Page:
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Is there a formula to calculate "street" price?
Old 21st January 2007
  #1
Lives for gear
 

Is there a formula to calculate "street" price?

Is there a way to figure out what the street price will be based on the "list" or MSRP price?

Thanks!
Old 21st January 2007
  #2
Gear Addict
Quote:
Originally Posted by Bump Music View Post
Is there a way to figure out what the street price will be based on the "list" or MSRP price?

Thanks!
Here's what I do.. I take the MSRP - (MSRP * .4). That usually puts me in the ballpark.
Old 21st January 2007
  #3
Lives for gear
 
Tony Shepperd's Avatar
Pro pricing is usually 33% off the list price.
Old 21st January 2007
  #4
Moderator
 
TonyBelmont's Avatar
 

NO!!!!

Every manufacturer is different.

There is no formula that will give you a street price. Some of the numbers that have been posted above are so far off... Maybe with some of the pro-sumer companies that will work, but the markup on the more boutique or higher end gear is miniscule in comparison.
Old 21st January 2007
  #5
Lives for gear
 
absrec's Avatar
 

I used to work in a small "mom and pop" music store and I learned a lot about product pricing during that time.

The manufacturer will "mark" the product depending on what kind of store they are distributing to, how much business that store does with the company, demand for their product, etc.

An "A" mark means that there is little to no discount. A "B" mark usually means anywhere from 15-20% off of list. And a "C" mark can mean as much as 30-40% off of list. Remember, the seller still has to make enough to stay in business, so they can't just sell everything at dealer cost. Some "C" mark items, which were usually big ticket things like guitars and drums from manufacturers we dealt with almost exclusively ended up being 50% off list, or sometimes and additional 10% off of that depending on how much we bought at one time.

Now, that being said, Shure microphones does not subscribe to the whole "A,B,C," mark thing. They just have a street price, and a price they sell the merchandise to the store for. Mesa amplification sells everything at list price. You get no discounts on Mesa.

I guess what I'm saying is to just call or email the seller and ask them what the bottom line is 'cause you'll drive yourself crazy trying to figure out how much everything is discounted and why somethings are marked differently from others.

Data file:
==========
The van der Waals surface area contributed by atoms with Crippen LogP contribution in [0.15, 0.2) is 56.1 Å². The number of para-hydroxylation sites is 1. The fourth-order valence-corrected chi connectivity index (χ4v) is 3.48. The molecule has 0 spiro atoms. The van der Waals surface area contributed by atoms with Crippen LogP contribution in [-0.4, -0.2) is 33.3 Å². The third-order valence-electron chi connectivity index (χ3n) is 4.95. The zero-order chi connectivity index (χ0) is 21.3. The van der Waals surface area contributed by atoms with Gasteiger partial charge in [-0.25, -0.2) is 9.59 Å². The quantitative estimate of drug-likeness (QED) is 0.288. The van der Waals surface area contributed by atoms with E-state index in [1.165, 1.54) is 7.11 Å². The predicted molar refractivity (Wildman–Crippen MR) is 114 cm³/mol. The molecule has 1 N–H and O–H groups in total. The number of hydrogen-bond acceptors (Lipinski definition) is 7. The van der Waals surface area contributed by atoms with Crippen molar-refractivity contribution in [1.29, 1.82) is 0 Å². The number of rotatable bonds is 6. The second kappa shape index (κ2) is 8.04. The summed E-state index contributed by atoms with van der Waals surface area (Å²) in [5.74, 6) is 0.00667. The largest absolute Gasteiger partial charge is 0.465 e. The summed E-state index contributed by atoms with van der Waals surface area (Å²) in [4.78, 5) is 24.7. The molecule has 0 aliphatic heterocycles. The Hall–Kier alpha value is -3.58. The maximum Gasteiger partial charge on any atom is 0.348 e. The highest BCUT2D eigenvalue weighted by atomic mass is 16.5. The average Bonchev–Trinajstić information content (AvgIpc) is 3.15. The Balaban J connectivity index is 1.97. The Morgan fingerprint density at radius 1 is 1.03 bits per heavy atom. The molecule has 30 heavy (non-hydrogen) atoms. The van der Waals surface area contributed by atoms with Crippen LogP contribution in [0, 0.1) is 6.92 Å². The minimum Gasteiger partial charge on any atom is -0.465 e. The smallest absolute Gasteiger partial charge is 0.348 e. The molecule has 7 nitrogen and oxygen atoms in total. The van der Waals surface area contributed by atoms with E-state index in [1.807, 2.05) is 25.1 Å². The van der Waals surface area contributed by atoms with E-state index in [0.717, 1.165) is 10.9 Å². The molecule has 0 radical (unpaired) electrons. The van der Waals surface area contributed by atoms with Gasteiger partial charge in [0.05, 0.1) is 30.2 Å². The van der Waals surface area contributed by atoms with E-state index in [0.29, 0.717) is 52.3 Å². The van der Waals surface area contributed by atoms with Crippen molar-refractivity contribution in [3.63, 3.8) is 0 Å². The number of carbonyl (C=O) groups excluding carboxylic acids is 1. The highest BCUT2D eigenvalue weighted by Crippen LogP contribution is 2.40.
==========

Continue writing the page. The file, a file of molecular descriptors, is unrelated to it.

-Aaron
Old 21st January 2007
  #6
Lives for gear
 
GYang's Avatar
The best price usually you can get is 40% off the list price. It's not the first quoted price by many dealers and highly depends what you buy and what additional services (warranties and aftersale support) you require.
More often it's at least 30% and dealer should be good to you to share generously his part of profit.
Companies that anounce lower MSRP and doesn't support delaers with bigger discounts usually sell less.
PRS and Martin (guitars) are great example. From dealer you know well, you can squeeze 40% off on any model. When dealer tell me story about unique model he has in shop and offer 25% off list price, I simply search further.
Psychologically it helps gear owner to sell easier on 2nd hand market, as gear purchased at 40% off list price, usually goes quite easily 50% off list price what is reasonable loss for seller and looks like bargain for the buyer.
So, discounting policy is marketing weapon and 'smart' manufacturers who impose strict policy that ends up with dealers 'street' prices near to list prices are most likely doing more harm to themselves.
But the worst kind of discounting is when manufacturer all of sudden lower MSRP price and what you paid 1500 $ 'street price' start to cost 1200$ MSRP.
Old 21st January 2007
  #7
Gear Maniac
 

A formula?

MSRP - (30%/brand value x sector 'hotness') - (time available x supercedability)

Analogue stuff does well because it is a hot sector, with strong brand loyalty and isnt generally supercedable by changes in digital format.

Just kidding mostly, but a reminder that the market sets street prices, it isnt only about retailer policies

:J
Old 21st January 2007
  #8
Lives for gear
 
absrec's Avatar
 

Quote:
Originally Posted by Daddy No View Post
...Just kidding mostly, but a reminder that the market sets street prices, it isnt only about retailer policies...
This is a good point. For instance, I checked out a Pultec knock-off a couple years back that was selling for $2850. They must not have sold a lot of them (I know I didn't buy one) because just last year, I saw them selling (brand new) for $1995. Supply and demand are huge.

-Aaron
Old 21st January 2007
  #9
Lives for gear
 
rainsinvelvet's Avatar
Quote:
Originally Posted by TonyBelmont View Post
NO!!!!

Every manufacturer is different.

There is no formula that will give you a street price. Some of the numbers that have been posted above are so far off... Maybe with some of the pro-sumer companies that will work, but the markup on the more boutique or higher end gear is miniscule in comparison.
Tony is exactly right. I work for one of the larger independent norcal pro audio stores and the cost compaired to retail on alot of higher end gear is very small..
ERic
Old 21st January 2007
  #10
Here for the gear
 

i agree that all compaines are different. I work for a company that puts about $40-50 into the product and then charges around 500 for the product (price changes on how much you order, if your a dealer, etc.)
Old 22nd January 2007
  #11
Gear Nut
I think it depends on the length of the street and whether its sealed or unsealed and of course what kind of neighborhood the street lives in heh
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